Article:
Dave Hudson | President and CEO | Joining Technologies
The healthcare industry is being transformed by the accelerated introduction of smaller and more effective medical devices developed over the past generation. An important factor in this ongoing medical device revolution has been the availability of better and less costly lasers. Advances in laser technology have, in turn, led to the development of better and less costly medical devices.
Lasers have evolved significantly over the past 15 years. One reason is due to improvements in the laser resonator. The laser beam originates in the resonator and the lasing medium there determines an operating wavelength.
A common wavelength for industrial laser processing is one micron. Until about 10 years ago, one-micron industrial lasers were incredibly inefficient, with just 3% of the energy from the wall plug ever making its way into the laser beam. The rest was wasted as heat. Over the past decade, however, power efficiency, not to mention reliability and power scaling, has increased with the introduction of two competing resonator designs known as disk and fiber. These designs represent major breakthroughs in laser technology, and they compete with each other, which drives laser costs down. This progression ultimately benefits medical device original equipment manufacturers (OEMs) by providing them access to lower-cost laser processing (in our case, welding) systems and services. The savings are then passed on to healthcare providers who obtain equipment and components from the OEMs at more affordable prices.
In 2006, Joining Technologies bought and installed the first 2-kilowatt disk laser for manufacturing in North America. Within 18 months, an upgraded laser was selling for 30% less, confirming the harsh realization that the disruptive technology the company adopted early had become available to the masses at a lower price. These developments were also a reminder that laser technologies are evolving and advancing at a rapid rate.
The disk and fiber lasers have had a major impact on medical device development. These new lasers are replacing outmoded lamp-pumped lasers at an extraordinary rate because the new designs are smaller, more powerful and efficient, and easier to use. They are also less expensive to purchase than their predecessors. What’s more, new and improved optics coupled with modern power supplies deliver higher power onto smaller focal points, producing deeper penetration welds at faster speeds. Laser beam scanning simplifies part fixturing and boosts weld speeds with previously unheard of positional accuracy.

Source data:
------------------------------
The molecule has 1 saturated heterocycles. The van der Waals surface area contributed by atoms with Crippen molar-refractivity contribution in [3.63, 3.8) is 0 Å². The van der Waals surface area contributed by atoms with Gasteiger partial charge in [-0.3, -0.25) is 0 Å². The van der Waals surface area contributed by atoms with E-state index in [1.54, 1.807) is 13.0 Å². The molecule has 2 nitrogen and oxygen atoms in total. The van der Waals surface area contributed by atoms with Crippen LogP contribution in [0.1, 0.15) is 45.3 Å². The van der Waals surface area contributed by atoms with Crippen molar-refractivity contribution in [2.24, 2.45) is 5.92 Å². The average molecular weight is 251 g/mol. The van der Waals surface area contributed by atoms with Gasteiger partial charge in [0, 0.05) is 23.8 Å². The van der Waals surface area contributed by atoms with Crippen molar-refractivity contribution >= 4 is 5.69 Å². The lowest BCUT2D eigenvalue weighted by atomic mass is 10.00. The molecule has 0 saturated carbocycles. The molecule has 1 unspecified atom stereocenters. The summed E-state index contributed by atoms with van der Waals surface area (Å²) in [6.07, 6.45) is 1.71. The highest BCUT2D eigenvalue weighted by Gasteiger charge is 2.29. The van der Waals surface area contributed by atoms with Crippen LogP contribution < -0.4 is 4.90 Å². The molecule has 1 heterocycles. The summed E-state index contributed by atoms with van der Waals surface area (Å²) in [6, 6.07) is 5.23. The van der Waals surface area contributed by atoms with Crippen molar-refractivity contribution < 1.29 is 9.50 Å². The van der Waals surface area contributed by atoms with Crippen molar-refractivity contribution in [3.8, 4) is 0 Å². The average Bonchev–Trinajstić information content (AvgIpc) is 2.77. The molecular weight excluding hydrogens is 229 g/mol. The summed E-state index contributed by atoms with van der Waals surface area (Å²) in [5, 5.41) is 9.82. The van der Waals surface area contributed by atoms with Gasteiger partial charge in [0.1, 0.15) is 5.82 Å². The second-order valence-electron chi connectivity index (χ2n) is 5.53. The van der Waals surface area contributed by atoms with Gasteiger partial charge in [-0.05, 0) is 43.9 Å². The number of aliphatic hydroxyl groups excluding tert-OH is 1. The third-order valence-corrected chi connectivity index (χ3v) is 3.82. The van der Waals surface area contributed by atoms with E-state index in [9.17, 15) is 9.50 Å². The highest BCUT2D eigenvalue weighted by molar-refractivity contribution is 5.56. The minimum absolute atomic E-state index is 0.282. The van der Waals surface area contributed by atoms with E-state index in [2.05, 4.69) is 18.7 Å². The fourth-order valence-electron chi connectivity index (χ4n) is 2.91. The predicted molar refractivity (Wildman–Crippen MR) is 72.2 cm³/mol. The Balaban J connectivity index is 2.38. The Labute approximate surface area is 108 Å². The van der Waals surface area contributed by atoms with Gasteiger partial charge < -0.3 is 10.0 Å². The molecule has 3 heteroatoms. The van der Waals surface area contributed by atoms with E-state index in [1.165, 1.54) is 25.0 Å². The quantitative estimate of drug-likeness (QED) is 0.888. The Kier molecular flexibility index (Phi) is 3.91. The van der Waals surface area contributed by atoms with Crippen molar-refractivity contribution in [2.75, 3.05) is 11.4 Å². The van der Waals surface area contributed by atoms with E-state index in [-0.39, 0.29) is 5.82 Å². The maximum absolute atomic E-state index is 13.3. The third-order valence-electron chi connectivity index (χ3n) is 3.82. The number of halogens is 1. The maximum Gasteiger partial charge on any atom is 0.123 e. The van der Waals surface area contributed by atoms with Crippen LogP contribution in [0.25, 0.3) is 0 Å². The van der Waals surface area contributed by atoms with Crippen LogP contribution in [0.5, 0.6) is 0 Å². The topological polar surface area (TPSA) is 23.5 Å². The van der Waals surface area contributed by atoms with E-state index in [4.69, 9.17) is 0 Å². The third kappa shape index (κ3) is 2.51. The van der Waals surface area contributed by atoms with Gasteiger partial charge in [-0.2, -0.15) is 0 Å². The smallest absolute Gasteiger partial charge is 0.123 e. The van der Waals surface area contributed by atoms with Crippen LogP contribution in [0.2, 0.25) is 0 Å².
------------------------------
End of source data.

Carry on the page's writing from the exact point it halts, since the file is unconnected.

Consider the impact of these advances on the manufacture of high-volume, single-use medical devices. Small, delicate materials are stamped, cut, machined and joined (welded) to create new and improved devices, some of which are near-microscopic in size. The new lasers are pulling cost out of supply chains while at the same time enabling the development of products that would otherwise be impossible to manufacture. And because the technology is affordable and accessible, more companies are offering laser processing as a service. Medical device OEMs are seeing an expanding pool of laser service providers competing for a place in their supply chains.
Cheaper and enhanced
When it comes to laser technology and services, costs have significantly decreased. Current lasers are less expensive to purchase and easier to operate, which has led to an explosion in the number of laser OEMs and service subcontractors peddling their equipment and services to medical device OEMs. The inevitable result of this new competition has been historically low manufacturing costs.
Interestingly, one byproduct of this trend has been a growing chasm in the world of laser-welding specialists. Well established laser-service providers with large engineering staffs have shifted their focus to the advanced technical space, providing high-value engineering services to medical device OEMs and assisting in product design, prototype development and early production. Conversely, newcomers, or companies with smaller engineering budgets, find themselves competing for higher-volume production work during the most mature phases of a product’s lifecycle.